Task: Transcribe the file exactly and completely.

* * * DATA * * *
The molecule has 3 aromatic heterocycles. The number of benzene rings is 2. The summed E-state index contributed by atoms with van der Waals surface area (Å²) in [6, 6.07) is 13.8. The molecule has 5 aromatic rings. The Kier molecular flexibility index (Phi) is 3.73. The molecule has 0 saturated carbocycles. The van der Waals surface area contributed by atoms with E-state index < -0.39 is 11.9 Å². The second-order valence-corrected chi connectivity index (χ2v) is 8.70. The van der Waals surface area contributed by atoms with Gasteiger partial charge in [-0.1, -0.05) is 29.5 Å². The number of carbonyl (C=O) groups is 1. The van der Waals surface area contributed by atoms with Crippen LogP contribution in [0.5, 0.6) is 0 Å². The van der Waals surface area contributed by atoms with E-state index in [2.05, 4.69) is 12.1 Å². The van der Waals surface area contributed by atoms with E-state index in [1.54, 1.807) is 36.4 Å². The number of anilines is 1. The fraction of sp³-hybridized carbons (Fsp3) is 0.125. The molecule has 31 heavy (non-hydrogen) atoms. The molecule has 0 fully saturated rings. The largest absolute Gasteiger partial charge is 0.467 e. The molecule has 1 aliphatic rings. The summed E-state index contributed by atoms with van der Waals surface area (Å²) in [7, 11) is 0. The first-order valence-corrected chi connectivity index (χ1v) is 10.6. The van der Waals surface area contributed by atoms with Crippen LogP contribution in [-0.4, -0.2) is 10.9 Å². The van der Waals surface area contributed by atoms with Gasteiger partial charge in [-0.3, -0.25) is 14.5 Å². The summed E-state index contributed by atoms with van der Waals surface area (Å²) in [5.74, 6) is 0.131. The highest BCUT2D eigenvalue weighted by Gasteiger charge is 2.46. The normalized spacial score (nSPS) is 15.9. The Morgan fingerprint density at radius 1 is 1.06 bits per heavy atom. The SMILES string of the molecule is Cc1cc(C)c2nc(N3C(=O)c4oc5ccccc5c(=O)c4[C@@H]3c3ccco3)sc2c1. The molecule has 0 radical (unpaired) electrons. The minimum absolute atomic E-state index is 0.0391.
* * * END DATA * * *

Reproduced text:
The molecule has 3 aromatic heterocycles. The number of benzene rings is 2. The summed E-state index contributed by atoms with van der Waals surface area (Å²) in [6, 6.07) is 13.8. The molecule has 5 aromatic rings. The Kier molecular flexibility index (Phi) is 3.73. The molecule has 0 saturated carbocycles. The van der Waals surface area contributed by atoms with E-state index < -0.39 is 11.9 Å². The second-order valence-corrected chi connectivity index (χ2v) is 8.70. The van der Waals surface area contributed by atoms with Gasteiger partial charge in [-0.1, -0.05) is 29.5 Å². The number of carbonyl (C=O) groups is 1. The van der Waals surface area contributed by atoms with Crippen LogP contribution in [0.5, 0.6) is 0 Å². The van der Waals surface area contributed by atoms with E-state index in [2.05, 4.69) is 12.1 Å². The van der Waals surface area contributed by atoms with E-state index in [1.54, 1.807) is 36.4 Å². The number of anilines is 1. The fraction of sp³-hybridized carbons (Fsp3) is 0.125. The molecule has 31 heavy (non-hydrogen) atoms. The molecule has 0 fully saturated rings. The largest absolute Gasteiger partial charge is 0.467 e. The molecule has 1 aliphatic rings. The summed E-state index contributed by atoms with van der Waals surface area (Å²) in [7, 11) is 0. The first-order valence-corrected chi connectivity index (χ1v) is 10.6. The van der Waals surface area contributed by atoms with Crippen LogP contribution in [-0.4, -0.2) is 10.9 Å². The van der Waals surface area contributed by atoms with Gasteiger partial charge in [-0.3, -0.25) is 14.5 Å². The summed E-state index contributed by atoms with van der Waals surface area (Å²) in [5.74, 6) is 0.131. The highest BCUT2D eigenvalue weighted by Gasteiger charge is 2.46. The normalized spacial score (nSPS) is 15.9. The Morgan fingerprint density at radius 1 is 1.06 bits per heavy atom. The SMILES string of the molecule is Cc1cc(C)c2nc(N3C(=O)c4oc5ccccc5c(=O)c4[C@@H]3c3ccco3)sc2c1. The molecule has 0 radical (unpaired) electrons. The minimum absolute atomic E-state index is 0.0391.